Shanghai Desano Chemical Pharmaceutical received a warning letter earlier this month, after inspectors from the US Food and Drug Administration (FDA) found significant deviations from current good manufacturing practice (cGMP) at the firm’s active pharmaceutical ingredient (API) facility in Pudong District, Shanghai in May 2015.
“Your quality system does not adequately ensure the accuracy and integrity of data to support the safety, effectiveness, and quality of the drugs you manufacture,” the FDA stated.
The Agency told the firm to respond by providing an investigation into the extent of the inaccuracies in data records and reporting, and to include interviews of current and former employees to identify the nature, scope, and root cause of data inaccuracies.
The FDA also asked for a current risk assessment of the potential effects of the observed failures on the quality of your drugs from Desano.
“Your assessment should include analyses of the risks to patients caused by the release of drugs affected by a lapse of data integrity, and risks posed by ongoing operations.”
in-Pharmatechnologist.com contacted Desano for further details but did not receive a reply by the time of going to press.
Chongqing Lummy Pharmaceutical
A warning letter was also sent to fellow API maker Chongqing Lummy Pharmaceutical for deviations from cGMP seen during an FDA inspection at its Chongqing facility.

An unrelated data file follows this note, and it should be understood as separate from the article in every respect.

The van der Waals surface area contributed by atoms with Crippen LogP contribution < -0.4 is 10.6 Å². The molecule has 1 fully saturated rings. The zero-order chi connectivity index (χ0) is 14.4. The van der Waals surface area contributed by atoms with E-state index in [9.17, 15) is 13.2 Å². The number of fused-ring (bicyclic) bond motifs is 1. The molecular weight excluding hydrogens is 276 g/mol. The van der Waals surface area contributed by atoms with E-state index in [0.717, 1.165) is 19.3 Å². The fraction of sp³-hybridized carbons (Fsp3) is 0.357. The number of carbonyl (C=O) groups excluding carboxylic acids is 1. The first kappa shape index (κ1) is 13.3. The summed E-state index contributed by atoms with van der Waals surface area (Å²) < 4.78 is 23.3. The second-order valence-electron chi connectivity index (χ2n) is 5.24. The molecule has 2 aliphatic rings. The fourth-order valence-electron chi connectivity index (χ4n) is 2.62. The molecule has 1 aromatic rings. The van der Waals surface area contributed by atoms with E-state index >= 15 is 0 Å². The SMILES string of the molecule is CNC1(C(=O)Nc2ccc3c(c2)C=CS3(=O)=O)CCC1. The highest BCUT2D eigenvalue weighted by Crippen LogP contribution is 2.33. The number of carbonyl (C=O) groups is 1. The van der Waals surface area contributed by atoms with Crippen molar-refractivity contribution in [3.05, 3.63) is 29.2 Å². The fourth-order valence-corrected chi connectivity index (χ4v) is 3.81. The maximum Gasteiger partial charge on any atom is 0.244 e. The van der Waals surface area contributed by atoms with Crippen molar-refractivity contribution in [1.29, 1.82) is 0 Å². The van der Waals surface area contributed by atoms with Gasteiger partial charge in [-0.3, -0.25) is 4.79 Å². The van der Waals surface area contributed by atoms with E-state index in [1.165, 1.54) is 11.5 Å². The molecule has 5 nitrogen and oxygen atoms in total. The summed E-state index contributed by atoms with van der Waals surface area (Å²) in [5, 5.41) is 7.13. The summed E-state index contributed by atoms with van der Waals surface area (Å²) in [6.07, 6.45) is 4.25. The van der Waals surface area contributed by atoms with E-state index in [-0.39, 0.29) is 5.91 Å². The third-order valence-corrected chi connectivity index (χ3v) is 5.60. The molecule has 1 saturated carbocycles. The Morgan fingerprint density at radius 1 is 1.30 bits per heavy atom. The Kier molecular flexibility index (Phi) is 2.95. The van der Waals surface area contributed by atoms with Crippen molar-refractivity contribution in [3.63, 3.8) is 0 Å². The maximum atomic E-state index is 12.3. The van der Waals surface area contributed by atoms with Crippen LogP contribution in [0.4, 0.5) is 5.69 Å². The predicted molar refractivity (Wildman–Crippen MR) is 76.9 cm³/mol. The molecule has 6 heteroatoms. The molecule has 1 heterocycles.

The Agency cited the firm’s failure to prevent unauthorised access or changes to data, and failure to document manufacturing operations at the time they are performed.
“During the inspection, our investigator reviewed 20 executed batch manufacturing records and found that most of them contained similar or identical entries that could not be adequately explained,” the FDA wrote.
“When our investigator asked your production supervisor to explain why the time stamps were identical on [API manufactured between January and February 2015] records, the production supervisor stated that the full manufacturing process takes (b)(4) to complete, and that all batch records are kept in the production area until (b)(4) lots are completed.
“The production supervisor stated that the operators most likely did not record the actions at the time they were performed but rather completed batch records in groups.”
The warning letters are the latest in a number for Chinese and Taiwanese drug and ingredient makers, and according to the FDA this is due to increased oversight in the region.
Drug inspections in China have been increasing,” an FDA spokesperson told us in January. “The Food and Drug Administration Safety and Innovation Act (FDASIA) of 2012 required the FDA to achieve the same inspection schedule for foreign facilities as domestic manufacturers.”
The Agency has made a concerted effort to increase its presence in China, pushing the number of regional staff from eight to 26 by pledging extra funds to boost its regional team, and lobbying the Chinese Government to secure visas for the new drug manufacturing site inspectors.